Skillbuilding: Using Indexes
- Newsletter of the BCG
Anita Anderson Lustenberger, "Using Indexes,"
OnBoard 3 (September 1997): 24.
Question: When is a source not a source? Answer: When it
is an index.
In the last issue of OnBoard (May 1997) this column discussed
analyzing and reviewing published sources and suggested
two questions a researcher should ask: What is the purpose
of this work? and How well is that purpose fulfilled? There
are many works whose purpose is to be an index to other
works; as such, they fill the intended purpose quite well.
However, problems arise when an index is quoted as though
it were a source.
“But it was my source,” you say. “It’s
where I found my information.” Not so. It is the place
you found the clue that should lead you to the source. The
following examples illustrate the point.
When the soundex to a census yields a family configuration
that fits your other data, don’t cite the soundex
card. Go to the census page itself, verify that the soundex
extractor interpreted the handwriting correctly, study the
information and columns not included on the soundex card,
and scan the neighbors. Your eventual citation will be the
census itself, e.g.:
1880 U.S. census, population schedule, Buchanan Co.,
Va., Sand Lake magisterial dist., enumeration dist. 16,
sheet 45, dwelling 35, family 35.
INTERNATIONAL GENEALOGICAL INDEX [IGI]
As its name states, the IGI is an index. It is not a citable
source. The citation would be to the source of the information
that was entered into the IGI. Broadly, entries in the IGI
come from (1) extraction projects from films of original
records; and (2) group sheets and family research submissions
that may, but often do not, contain source information.
When a clue is found in the IGI, the real source must be
If the source is an extraction from an original record,
you must look at the film yourself to see if you agree with
the interpretation of the handwriting and of the record.
You often will be rewarded with additional detail such as
ages, names of parents, and names of witnesses that are
not included in the IGI entry. After checking the original,
you may then cite:
Wethersfield [Conn.] First Congregational Church Records,
1694–1738, Roger Welles’ Copy,” 132;
Family History Library [FHL] microfilm 1,1014,196.
If the reference is to a family group sheet or individual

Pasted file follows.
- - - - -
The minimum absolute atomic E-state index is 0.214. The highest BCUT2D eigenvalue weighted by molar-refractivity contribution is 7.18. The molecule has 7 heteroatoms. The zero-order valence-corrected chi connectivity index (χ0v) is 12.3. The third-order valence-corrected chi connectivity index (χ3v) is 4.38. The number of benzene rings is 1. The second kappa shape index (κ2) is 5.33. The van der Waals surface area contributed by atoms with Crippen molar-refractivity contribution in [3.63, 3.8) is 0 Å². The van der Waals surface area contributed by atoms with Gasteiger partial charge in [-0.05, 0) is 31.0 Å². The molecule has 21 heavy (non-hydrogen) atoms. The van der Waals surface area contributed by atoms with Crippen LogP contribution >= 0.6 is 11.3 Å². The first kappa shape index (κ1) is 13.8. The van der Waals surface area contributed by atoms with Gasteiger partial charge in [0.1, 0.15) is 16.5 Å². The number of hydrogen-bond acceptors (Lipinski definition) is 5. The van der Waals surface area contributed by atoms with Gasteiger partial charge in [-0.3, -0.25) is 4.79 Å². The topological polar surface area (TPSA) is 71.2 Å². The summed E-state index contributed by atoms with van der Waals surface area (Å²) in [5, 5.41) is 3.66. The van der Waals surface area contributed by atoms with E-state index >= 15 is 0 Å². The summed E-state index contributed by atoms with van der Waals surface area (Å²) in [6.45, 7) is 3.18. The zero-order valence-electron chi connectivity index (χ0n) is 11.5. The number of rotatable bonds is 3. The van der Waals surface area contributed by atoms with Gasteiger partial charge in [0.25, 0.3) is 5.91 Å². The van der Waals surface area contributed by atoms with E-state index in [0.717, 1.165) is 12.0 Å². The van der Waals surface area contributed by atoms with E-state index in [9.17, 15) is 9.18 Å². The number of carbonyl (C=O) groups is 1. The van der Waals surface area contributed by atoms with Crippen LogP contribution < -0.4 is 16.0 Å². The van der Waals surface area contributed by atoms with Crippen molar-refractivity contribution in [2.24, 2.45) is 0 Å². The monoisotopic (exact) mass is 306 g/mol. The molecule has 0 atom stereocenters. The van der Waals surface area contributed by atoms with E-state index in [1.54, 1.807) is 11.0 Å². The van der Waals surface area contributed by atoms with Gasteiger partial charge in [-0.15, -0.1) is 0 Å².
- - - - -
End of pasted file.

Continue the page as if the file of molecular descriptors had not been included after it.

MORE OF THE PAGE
submission, you must note the “batch number”
cited for the index entry. Use this number to locate the
film containing a photograph of the submission, then note
the source of the information on that sheet.
If the submitter cites an original record, get the film
of that record, confirm the information, and cite the original
as your source. If the citation is to another derivative
work, go there to see if it cites the original. (It may
have no citations at all!)
The object is to find that original source and then to confirm
the information provided in the IGI and the submitted data.
If origins cannot be determined and the information seems
logical and probable, you might then cite the best secondary
source—in proper form. Do not cite “IGI.”
All too often the citation on the submission by a patron
or a proxy is “Rec’d by corresp. from relative”
or else the line is left blank. It is shocking how many
of the “facts” people copy from the IGI fall
into this category. Again, try to confirm the information
using original sources. If the data seem very probable,
you may have to say that you found the information in an
index database, and then explain the unsuccessful efforts
you made to find the original record. For example:
A family group sheet for Isaac and Mary deposited in the
Family Group Record Archives, Family History Library, Salt
Lake City (no. 1,273,709) cites the date as 6 August 1650,
but the date is not in Farmington’s vital records
or either of the two sources listed on the family group
TORREY’S NEW ENGLAND MARRIAGES
In New England, a very popular index to records is Clarence
Almon Torrey’s “New England Marriages Prior
to 1700.” This index is a manuscript. The original
is at the New England Historic Genealogical Society in Boston
but is available nationwide on microfilm (NEHGS Ms 142;
FHL Microfilm 929,494).
An index to this index was published by Genealogical Publishing
Company (Baltimore, 1985). Do not cite this index. Using
its clues, go to the microfilm and find Torrey’s handwritten
entry for the marriage. To the side of the names of the
couple and their marriage and/or birth dates, Torrey has
listed all the references he found.
Most of Torrey’s sources are secondary ones—town
histories, genealogies, and even other indexes and directories.
This means you must go to those sources and try to deduce
the original sources from which their data are extracted.
Other geographical areas have their own local, highly regarded
indexes. There are published guides to religious records,
military collections, passenger lists, and bounty land files.
They are all just indexes. The essential determination to
be made is: What is the purpose of this work? If the purpose
is to be an index, use it as an index. Do not misuse it
by treating it as a source.
Anita Anderson Lustenberger,
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